Baroness Boycott (CB) [V]
My Lords, I am happy to be part of the debate on this group. I agree with almost all the sentiments that have been expressed, especially by the noble Lord, Lord Teverson, the noble Earl, Lord Caithness, and the noble Baroness, Lady McIntosh of Pickering, as well as by the Green Party.
I am speaking today particularly to support the noble Earl, Lord Dundee. One thing that has not been talked about enough is the role of farmers. If the Bill is to do what I think everyone sitting in the Chamber and who is part of this debate at the moment wants to do, which is to ensure that healthy, affordable food is grown on our land and that our land becomes environmentally sustainable and healthy again, then we need a new generation of farmers, but the facts are pointing in a different direction.
The noble Earl, Lord Dundee, mentioned briefly that in 2017 one-third of all UK farmers were over 65. Almost more worrying than that is that, since 2005, those in the 35 to 44 age group have decreased. However, evidence from surveys points to people wanting to farm and to be involved in growing at a local level, on a big level and on a small level. But how are they going to do it? Land is too expensive and they struggle to scale finance and cover the high start-up costs. Responses to the Landworkers’ Alliance survey indicated that 61% of people responding to surveys wanted to access land, 46% needed finance and 54% struggled to access training. All believed that an average grant of around £20,000, which is not a fortune, would really set them on the road.
Another route for the young farmer is also being closed because of poor funding to local councils. Recent investigations have shown that county farms in England have halved in the last 40 years. This is a crisis. If we do not have farmers, particularly young farmers, then everything that we are talking about is not going to happen. When Michael Gove was Secretary of State for the Environment, he talked lavishly about equipping a new generation of farmers, but I am afraid the facts are now pointing in the other direction. You cannot be a farmer if you have nowhere to farm. If we value our farmers then we have to make some changes. With the right kind of investment and the right help, a lot of people could join our cause.
The other big issue is food security and local food. I mention briefly that for 10 years I ran the London Food Board. We instigated a scheme called Capital Growth, which enabled up to 100,000 people to have access to community gardens. In the process, we turned over 200 acres of London into small community farms where people could join in. We are now looking to take that scheme countrywide, but we need grants for that and land needs to be made available.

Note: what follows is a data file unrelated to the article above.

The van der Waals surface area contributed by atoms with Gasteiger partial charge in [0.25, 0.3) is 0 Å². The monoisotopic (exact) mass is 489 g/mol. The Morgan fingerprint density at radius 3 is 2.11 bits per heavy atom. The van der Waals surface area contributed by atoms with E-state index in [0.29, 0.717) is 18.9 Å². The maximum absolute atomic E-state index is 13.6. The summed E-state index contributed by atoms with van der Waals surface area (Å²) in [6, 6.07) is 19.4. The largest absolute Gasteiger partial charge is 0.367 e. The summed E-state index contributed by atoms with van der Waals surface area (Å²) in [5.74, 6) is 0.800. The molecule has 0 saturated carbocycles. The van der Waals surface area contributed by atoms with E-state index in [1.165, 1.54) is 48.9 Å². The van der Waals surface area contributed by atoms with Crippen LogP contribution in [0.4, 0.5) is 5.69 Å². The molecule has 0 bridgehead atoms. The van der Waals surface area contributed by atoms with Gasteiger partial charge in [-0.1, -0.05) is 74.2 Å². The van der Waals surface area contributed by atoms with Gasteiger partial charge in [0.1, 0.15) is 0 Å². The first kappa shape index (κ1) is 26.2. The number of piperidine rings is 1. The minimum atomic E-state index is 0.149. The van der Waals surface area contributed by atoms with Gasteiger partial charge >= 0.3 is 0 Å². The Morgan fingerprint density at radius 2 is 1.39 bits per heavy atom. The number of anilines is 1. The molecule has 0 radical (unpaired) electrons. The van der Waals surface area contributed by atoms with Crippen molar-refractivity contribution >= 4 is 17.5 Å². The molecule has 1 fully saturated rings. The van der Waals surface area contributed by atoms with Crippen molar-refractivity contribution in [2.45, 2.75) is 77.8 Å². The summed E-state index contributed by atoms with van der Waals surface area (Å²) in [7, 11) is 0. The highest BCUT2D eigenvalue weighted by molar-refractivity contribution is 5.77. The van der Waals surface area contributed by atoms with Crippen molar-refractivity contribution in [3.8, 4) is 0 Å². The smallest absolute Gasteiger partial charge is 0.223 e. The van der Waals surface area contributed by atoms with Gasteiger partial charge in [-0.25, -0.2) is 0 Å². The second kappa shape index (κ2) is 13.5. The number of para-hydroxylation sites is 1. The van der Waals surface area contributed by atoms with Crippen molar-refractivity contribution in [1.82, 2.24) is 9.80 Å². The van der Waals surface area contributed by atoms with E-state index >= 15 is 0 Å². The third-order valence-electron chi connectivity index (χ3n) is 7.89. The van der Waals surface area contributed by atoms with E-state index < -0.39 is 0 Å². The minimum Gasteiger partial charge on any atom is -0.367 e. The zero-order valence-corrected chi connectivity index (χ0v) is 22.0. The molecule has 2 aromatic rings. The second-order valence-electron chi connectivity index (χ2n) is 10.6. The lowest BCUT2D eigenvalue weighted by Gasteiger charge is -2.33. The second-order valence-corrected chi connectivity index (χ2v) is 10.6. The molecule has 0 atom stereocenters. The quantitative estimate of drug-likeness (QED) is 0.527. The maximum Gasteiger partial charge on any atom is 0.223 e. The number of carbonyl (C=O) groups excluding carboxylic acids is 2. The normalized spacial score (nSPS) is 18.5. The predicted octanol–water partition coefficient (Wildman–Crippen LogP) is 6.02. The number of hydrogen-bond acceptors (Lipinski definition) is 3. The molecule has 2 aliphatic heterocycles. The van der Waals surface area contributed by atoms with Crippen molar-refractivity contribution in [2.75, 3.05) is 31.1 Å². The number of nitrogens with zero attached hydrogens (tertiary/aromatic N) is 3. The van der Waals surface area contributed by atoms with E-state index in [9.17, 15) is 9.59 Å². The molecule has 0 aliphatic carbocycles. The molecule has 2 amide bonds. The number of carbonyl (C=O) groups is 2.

My final point is covered by the amendment in the name of the noble Earl, Lord Dundee, and concerns training. In my years in London, I spent a lot of time in schools. It strikes me that, unless you are at a public school and the idea of a farm, as something possible, is somehow in your blood, you do not even think about it. I spent seven days, as many of us did, watching the debates on the first stages of the Agriculture Bill. I am absolutely guilty of this myself, but it was quite noticeable that the people who feel invested in the Agriculture Bill tend to be white and middle-aged, and an awful lot of us own land and are quite well off. It seems to me that we are missing a great trick in terms of diversity.
This Agriculture Bill belongs to all of us. It is about our land, our food, our health and our environment. Unless we take some steps to try to change the lack of diversity, we will head towards a greater separation between town and countryside. People have talked about litter being dropped, and there will be more of that because people do not feel that the countryside is theirs and that it belongs to all of us. Schemes that enable people in inner cities to grow vegetables on rooftops, under pylons and in sneaky little corners can really start to change attitudes. It is fantastically cost-effective, and I urge the Minister to look at this as the Government move forward.
In the meantime, I am very pleased to be part of this debate and to see agroecology and food security registering so high up among people’s concerns.